NASA Spacecraft New Horizons Beams Back First Image Of FlybyTarget Ultima Thule

Christopher Davidson
September 2, 2018

Ultima Thule is minuscule by comparison, an estimated 20 miles (30 kilometers) across.

There are 2 highly processed images here, acquired by New Horizons on August 16, 2018. It will be the first close-up observation of a small Kuiper belt object, one of the clumps of ice and rock beyond the orbit of Neptune.

In the end, managed to get 48 unique photo with an exposure of 28 seconds.

Artist's impression of New Horizons encountering a Pluto-like object in the distant Kuiper Belt. The predicted position of 2014 MU69 is at the center of the yellow box, and is indicated by the yellow crosshairs, just above and left of a nearby star that is approximately 17 times brighter than 2014 MU69.

The images show Ultima Thule surrounded by bright background stars dotting the cosmic landscape, all but blotting out the dim, cold, and small object 1 billion miles from Pluto.

Vikings to cut DE Brian Robison
Apparently their play this summer was enough for the Vikings to feel parting ways with Robison was necessary. Robison was a fourth-round by Minnesota pick in 2007 .

The Kuiper Belt is at the outskirts of the Solar System and consists of different kinds of dwarf planets like Pluto. Image credit: NASA / JHUAPL / SwRI. "We concept or no longer it is price giving it a shot a month early", Hal Weaver, the lead scientist working with the Contemporary Horizons' long distance digital camera, advised the Contemporary York Times.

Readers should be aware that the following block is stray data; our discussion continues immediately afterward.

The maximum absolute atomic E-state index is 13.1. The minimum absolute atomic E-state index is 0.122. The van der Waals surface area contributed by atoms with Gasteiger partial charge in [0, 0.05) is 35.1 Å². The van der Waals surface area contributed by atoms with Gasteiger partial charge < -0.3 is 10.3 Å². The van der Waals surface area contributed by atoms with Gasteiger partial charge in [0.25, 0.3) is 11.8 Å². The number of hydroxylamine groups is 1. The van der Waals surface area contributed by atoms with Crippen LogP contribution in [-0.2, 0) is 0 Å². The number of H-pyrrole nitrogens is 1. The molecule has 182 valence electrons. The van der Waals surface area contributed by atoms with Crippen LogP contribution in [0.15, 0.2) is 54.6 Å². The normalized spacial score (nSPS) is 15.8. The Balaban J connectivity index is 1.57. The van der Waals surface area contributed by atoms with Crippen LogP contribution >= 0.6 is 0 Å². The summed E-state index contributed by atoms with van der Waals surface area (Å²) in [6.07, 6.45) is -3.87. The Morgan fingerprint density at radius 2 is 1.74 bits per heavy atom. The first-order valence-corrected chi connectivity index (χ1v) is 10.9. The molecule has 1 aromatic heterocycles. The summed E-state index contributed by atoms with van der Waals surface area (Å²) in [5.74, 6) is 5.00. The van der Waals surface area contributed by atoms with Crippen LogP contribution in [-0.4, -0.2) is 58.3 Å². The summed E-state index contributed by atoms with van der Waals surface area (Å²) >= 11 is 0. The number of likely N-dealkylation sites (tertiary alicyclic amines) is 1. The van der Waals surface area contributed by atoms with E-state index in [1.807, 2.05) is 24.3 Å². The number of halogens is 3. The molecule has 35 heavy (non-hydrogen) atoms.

He also stated the photo is filled with bright background stars that make it immensely hard to detect faint objects. So the New Horizons team was reassured earlier this month when the craft returned its first images of Ultima, showing the little KBO is very close to where scientists predicted it would be. Now New Horizons is headed toward its next target, a Kuiper Belt Object (KBO) called 2014 MU69, nicknamed Ultima Thule. The spacecraft is expected to approach the world at 12:33 a.m. ET on January 1, 2019, bringing its surface into focus for the first time.

It is an image of a primitive planetary object of the Kuiper belt, the last stop on the trip now being made by NASA's New Horizons probe, which has been called Ultima Thule.

"We now have Ultima in our sights from much farther out than once thought possible", stated Alan Stern, New Horizons principal investigator.

Furthermore, the Ultima flyby will be the farthest exploration of any part in space.

Other reports by

Discuss This Article

FOLLOW OUR NEWSPAPER